Thursday, May 26, 2022

Dutch club hockey can do more to market game to global audience

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Hockey Paper staff
Hockey Paper staff
Latest breaking news, previews and match reports written by Hockey Paper staff

Our regular Hockey Social series delves into talking points, player Q&As and opinions from the world of hockey

“It’s like the Dutch don’t want to share it with the rest of the world.” The message was loud and clear on a recent episode of The Reverse Stick, the self-billed global hockey podcast.

World hockey’s top domestic league certainly has a formidable product. It has crowds attending the Hoofdklasse top men’s and women’s leagues, both service provider Ziggo and Dutch broadcaster NOS cover live matches, while the national association provides consistently good content and output.

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2 COMMENTS

  1. What a strange argument. The commercial value of sports rights is achieved through limiting access, and making people pay for that access. Who would accuse Sky Sports for ‘hiding’ live Formula One races; and who would accuse BT Sport of ‘hiding’ Champions League football?! It is an absurd suggestion.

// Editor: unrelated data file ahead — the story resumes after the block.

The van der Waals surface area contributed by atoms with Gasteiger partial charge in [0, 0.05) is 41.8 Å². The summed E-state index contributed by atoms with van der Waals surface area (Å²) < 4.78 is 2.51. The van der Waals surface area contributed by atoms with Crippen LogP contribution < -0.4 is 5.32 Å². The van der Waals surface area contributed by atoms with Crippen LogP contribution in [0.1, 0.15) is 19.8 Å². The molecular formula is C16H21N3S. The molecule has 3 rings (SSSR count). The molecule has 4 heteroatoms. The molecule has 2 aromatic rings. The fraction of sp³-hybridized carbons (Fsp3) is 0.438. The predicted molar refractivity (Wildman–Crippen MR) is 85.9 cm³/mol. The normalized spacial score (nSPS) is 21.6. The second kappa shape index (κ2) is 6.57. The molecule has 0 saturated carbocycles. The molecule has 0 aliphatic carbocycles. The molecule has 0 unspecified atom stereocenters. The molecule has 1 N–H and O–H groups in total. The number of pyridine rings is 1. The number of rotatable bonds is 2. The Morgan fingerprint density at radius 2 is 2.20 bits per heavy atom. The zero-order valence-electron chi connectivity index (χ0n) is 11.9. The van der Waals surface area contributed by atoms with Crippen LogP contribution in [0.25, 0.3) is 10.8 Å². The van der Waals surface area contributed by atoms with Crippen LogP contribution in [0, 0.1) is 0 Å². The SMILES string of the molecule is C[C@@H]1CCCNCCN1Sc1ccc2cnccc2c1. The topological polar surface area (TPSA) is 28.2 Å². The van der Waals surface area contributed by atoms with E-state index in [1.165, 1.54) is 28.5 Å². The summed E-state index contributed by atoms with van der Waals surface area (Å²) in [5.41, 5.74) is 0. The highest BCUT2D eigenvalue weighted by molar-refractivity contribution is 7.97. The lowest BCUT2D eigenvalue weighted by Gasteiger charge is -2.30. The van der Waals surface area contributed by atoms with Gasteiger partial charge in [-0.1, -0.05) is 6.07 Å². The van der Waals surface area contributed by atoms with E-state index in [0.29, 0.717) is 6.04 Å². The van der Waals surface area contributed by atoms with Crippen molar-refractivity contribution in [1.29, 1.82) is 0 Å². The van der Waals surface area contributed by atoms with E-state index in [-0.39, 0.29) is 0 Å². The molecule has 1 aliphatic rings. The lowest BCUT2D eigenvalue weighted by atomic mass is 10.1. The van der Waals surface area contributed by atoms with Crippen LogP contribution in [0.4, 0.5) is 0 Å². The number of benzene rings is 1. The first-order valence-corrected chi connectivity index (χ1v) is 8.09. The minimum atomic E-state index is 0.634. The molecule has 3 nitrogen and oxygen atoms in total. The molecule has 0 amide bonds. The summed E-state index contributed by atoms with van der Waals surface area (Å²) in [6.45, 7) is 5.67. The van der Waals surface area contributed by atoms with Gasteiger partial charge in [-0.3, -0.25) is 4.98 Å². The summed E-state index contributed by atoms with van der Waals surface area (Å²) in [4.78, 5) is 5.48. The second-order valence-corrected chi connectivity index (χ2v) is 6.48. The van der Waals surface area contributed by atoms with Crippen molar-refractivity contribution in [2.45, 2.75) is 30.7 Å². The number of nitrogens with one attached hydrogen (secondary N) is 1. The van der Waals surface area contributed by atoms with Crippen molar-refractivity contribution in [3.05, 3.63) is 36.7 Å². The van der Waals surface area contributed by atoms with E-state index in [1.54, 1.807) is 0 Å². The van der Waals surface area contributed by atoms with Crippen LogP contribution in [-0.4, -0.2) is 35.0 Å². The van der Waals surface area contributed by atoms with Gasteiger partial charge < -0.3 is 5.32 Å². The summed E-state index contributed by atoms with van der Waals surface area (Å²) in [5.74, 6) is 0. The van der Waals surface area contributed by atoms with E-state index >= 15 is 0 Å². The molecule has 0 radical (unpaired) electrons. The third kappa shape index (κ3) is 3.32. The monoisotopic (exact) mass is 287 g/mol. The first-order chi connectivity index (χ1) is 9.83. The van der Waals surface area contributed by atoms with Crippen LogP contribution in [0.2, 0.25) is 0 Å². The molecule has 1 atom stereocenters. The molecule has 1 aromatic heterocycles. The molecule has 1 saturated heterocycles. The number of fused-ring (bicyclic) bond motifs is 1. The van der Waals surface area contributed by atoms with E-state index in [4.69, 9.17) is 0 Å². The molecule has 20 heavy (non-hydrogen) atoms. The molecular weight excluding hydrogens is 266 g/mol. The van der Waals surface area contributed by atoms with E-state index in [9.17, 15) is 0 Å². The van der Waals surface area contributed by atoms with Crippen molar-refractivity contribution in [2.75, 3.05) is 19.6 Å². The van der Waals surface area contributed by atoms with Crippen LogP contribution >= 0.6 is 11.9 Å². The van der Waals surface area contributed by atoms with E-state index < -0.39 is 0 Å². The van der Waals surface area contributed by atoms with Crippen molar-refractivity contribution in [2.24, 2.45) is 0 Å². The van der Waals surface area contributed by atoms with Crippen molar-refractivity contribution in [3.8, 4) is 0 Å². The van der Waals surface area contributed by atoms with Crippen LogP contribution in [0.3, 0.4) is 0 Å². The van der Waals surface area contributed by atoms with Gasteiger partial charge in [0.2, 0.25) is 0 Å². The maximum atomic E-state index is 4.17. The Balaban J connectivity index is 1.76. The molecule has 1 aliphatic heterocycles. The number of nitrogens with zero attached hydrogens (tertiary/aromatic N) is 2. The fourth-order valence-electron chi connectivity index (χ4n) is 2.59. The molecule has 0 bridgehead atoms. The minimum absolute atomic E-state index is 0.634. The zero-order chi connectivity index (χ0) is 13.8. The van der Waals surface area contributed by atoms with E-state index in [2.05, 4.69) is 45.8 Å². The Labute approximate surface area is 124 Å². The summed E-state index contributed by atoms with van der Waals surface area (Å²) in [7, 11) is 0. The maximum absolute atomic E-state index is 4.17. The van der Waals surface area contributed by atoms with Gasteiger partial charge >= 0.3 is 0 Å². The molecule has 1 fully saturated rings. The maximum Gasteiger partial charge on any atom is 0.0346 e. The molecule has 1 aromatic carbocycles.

The commercial value of the ‘Hoofdklasse’ lies squarely in Holland, and even there is is very small. Very few people will pay Ziggo solely on the basis of its’ access to hockey; and the NOS produces content purely for the (small) Dutch market. the NOS services are paid for by the Dutch tax payers in the same way the BBC is. The difference being that SKY; Virgin; BT etc clearly do not see value in giving British people access to a Dutch channel – why would they?! The Dutch TV providers DO see value in providing the BBC in Holland.
    This is a purely commercial decision, and sadly hockey does not really feature very highly in sport’s commercial landscape. The market is not big enough; the game is too complicated; very few teams have appeal beyond the boundaries of the sport etc etc. To suggest that TV companies should provide free recording services and access to broadcast because some people who like hockey want them to is silly.
    And on the subject of travel packages. If there was genuinely a market for this, then travel companies would have jumped on it. The EHL tends to generate a few handfuls of British attendants, but it is a multi day event with some event organisation around it. You can see more than one game etc

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